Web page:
They have demonstrated the ability to change the superficial, simpler indicators of campaigns, such as attacker infrastructure, but not the areas that are more sophisticated, like the tactics, techniques and procedures (TTPs) used once they gain initial access. 

Flavor Infrastructure 

Generally, Strawberry makes use of public cloud infrastructure, namely AWS and the South Korean AWS region, during the recon to exploit phases. By using public cloud infrastructure, Strawberry can quickly generate and burn machines and IP addresses to circumvent any blocklists they may have added to during active reconnaissance. In the latter stages, they move away from AWS but still use IPs consistent with South Korea, with a rouge Google address being the exception. 

It is important to emphasize that the geographical location of the infrastructure used by the attacker does not amount to attribution. While this information is helpful in identifying the flavor’s actions, the Korean infrastructure preference does not equate to Korean actors. 

The Pastebin file and the crypto-miner configuration variations observed present the greatest variations seen in Strawberry’s actions. Otherwise, Strawberry’s modus operandi has limited variations when compared to other documented flavors.  


A good comparison can be made with Mint, who also seek vulnerable Linux servers, indiscriminate of sector or organization. However, Mint regularly revisits their tactics, making changes to naming conventions and subtle, superficial changes to code in an attempt to evade detection and prevention controls. In contrast, our threat hunters view Strawberry as a fairly basic flavor with more static indicators.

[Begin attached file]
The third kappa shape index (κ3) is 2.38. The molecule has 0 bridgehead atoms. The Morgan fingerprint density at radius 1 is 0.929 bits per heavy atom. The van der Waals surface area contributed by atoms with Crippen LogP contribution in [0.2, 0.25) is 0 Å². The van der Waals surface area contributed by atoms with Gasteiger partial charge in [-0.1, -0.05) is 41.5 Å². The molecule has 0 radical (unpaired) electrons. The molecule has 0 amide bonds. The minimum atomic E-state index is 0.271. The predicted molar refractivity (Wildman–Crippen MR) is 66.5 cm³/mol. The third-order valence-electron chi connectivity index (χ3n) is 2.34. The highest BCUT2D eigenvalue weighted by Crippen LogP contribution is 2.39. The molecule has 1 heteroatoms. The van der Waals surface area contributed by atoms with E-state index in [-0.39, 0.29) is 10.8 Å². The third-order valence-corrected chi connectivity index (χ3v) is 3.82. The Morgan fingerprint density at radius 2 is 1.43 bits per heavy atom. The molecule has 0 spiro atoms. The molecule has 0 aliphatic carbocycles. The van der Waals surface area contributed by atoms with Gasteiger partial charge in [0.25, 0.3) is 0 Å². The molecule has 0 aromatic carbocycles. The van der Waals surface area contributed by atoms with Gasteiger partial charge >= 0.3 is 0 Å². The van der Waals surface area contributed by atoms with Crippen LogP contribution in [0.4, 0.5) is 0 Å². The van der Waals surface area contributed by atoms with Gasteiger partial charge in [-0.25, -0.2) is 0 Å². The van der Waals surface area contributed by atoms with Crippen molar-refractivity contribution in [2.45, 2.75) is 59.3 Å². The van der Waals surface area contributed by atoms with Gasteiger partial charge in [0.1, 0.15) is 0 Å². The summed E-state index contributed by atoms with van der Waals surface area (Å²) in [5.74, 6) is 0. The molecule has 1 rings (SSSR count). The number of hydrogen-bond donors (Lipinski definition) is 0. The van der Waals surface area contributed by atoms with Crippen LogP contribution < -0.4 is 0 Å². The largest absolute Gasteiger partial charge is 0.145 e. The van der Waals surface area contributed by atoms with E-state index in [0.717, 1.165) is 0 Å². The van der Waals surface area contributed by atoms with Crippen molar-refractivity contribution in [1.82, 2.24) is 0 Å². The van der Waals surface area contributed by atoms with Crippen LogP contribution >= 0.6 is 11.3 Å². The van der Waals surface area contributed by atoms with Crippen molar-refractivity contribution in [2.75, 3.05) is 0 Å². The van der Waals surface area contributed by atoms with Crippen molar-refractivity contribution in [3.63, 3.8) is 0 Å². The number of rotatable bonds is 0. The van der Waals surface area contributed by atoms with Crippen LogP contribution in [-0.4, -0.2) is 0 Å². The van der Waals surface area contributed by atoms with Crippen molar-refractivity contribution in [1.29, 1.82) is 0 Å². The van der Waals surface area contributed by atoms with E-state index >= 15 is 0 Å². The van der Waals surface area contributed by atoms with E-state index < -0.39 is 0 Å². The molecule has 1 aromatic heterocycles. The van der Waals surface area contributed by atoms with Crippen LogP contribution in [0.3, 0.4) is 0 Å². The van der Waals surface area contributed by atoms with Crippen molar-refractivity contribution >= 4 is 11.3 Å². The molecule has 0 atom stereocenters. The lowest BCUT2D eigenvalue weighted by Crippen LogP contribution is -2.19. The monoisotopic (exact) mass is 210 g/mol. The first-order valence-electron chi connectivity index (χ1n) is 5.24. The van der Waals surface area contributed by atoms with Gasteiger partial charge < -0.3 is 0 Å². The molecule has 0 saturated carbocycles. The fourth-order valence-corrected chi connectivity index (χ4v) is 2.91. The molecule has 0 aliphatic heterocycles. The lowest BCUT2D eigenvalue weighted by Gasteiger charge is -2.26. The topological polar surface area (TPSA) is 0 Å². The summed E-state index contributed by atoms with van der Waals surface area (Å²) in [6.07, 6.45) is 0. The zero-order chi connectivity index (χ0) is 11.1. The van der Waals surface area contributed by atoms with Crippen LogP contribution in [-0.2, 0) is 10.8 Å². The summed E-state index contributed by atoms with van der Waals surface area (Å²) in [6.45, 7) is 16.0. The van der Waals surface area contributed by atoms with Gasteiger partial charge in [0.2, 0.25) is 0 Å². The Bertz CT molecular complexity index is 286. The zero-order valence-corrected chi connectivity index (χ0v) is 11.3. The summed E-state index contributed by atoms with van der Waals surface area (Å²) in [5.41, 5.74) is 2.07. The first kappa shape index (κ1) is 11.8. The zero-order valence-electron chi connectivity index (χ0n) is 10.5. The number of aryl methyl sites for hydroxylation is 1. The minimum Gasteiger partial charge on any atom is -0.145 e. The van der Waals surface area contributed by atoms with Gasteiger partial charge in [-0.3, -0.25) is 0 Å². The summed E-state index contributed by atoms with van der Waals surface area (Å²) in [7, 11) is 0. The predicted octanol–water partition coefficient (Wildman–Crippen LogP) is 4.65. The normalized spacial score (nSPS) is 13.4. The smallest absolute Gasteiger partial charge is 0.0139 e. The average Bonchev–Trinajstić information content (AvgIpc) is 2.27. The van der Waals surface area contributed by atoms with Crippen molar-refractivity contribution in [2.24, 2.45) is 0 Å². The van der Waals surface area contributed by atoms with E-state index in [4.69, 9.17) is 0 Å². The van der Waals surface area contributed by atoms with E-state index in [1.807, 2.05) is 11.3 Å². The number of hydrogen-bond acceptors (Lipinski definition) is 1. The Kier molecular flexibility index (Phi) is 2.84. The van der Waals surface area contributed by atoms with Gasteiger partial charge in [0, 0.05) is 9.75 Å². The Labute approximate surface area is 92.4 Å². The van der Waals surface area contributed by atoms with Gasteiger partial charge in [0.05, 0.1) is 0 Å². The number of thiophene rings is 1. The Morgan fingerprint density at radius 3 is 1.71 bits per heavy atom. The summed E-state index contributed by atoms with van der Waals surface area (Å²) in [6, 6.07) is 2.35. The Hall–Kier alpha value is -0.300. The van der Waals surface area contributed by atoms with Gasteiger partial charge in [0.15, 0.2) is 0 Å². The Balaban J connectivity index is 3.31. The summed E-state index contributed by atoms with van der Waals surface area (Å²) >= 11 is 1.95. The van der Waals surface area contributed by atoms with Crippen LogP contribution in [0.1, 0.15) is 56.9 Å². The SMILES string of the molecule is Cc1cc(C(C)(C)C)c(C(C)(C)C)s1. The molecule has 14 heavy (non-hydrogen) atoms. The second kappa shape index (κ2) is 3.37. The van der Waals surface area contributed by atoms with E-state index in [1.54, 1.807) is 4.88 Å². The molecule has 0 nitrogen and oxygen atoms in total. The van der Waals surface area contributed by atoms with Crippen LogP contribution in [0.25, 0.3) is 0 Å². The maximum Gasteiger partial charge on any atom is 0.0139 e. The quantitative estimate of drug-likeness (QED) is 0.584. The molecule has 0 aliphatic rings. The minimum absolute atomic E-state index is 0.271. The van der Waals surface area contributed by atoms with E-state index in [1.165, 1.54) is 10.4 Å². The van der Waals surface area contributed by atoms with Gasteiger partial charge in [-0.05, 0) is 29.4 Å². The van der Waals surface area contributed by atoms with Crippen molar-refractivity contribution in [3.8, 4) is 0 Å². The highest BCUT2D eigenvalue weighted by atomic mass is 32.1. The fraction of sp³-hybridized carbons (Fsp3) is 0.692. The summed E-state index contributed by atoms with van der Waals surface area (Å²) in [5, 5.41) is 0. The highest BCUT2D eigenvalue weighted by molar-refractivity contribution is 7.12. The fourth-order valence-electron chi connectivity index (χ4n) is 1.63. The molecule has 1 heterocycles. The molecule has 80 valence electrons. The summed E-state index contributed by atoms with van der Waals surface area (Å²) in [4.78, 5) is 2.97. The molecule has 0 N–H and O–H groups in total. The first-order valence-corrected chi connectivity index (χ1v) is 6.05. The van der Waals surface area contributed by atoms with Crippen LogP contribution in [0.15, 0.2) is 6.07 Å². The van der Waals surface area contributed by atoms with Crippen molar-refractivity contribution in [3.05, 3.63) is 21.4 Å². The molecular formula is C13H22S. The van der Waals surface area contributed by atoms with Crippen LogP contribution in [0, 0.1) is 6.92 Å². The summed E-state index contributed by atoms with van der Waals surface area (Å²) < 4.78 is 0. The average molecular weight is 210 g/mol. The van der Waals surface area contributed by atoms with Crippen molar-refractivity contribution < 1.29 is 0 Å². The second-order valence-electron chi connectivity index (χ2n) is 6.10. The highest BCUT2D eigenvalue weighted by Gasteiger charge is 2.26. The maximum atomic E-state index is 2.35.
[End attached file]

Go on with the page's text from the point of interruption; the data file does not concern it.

Our readers may have noticed other similarities between Mint and Strawberry, including similarities in the kill chain sequence leading to the same outcome, crypto mining. At a glance, it’s fair to believe that these flavors could be combined and classified together; however, the subtleties in how we detect a Mint vs. Strawberry are significant, such as the combinations of differences found in both infrastructure and capabilities. Ultimately, the activity clusters are distinct making it very likely they are not the same actor/group. 

By separating out the two flavors, we are better equipped to identify compromise earlier, know exactly what/where to look next, and ultimately provide a comprehensive and thorough remediation plan for our customers. The documented intelligence of the Strawberry activity cluster allows us to holistically respond to a compromise, by extrapolating likely next steps from our established understanding.  

Known Exploits Used  

  • CVE-2021-26084 [exp] 
  • CVE-2019-17558 [exp]  


  • Active Scanning – T1595 [recon] 
  • Exploit Public-Facing Application – T1190 [recon/delivery/exploit] 
  • /docs/*./
  • /docs/s/config.json
  • /docs/
  • Javae[.]service
  • Scheduled Task/Job: Cron – T1053.003 [inst persistence]
  • Service creation [inst persistence] – Create or Modify System Process – T1543
  • Ingress Tool Transfer – T1105 [inst / C2]
  • Application Layer Protocol – T1071 [C2]
  • XMRIG Crypto mining [AoO]
  • Resource hijacking – T1496 [AoO]


  • Vulnerable Linux Servers 

Actor/Flavor Infrastructure 

  • AWS – South Korean region [recon, deliv, exp] 
  • pastebin[.]com [inst]
  • South Korean IPs (not attribution)
  • Google LLC [inst]
  • geo[.]c3pool[.]com [AoO]
  • mine[.]c3pool[.]com [AoO]
  • Ioflood [AoO]
  • Hetzner Online GmbH [AoO]
  • OVH SAS [AoO]
  • pool[.]supportxmr[.]com [AoO]  

Actions on Objectives 

  • Crypto mining (XMRIG) 


Next in the series: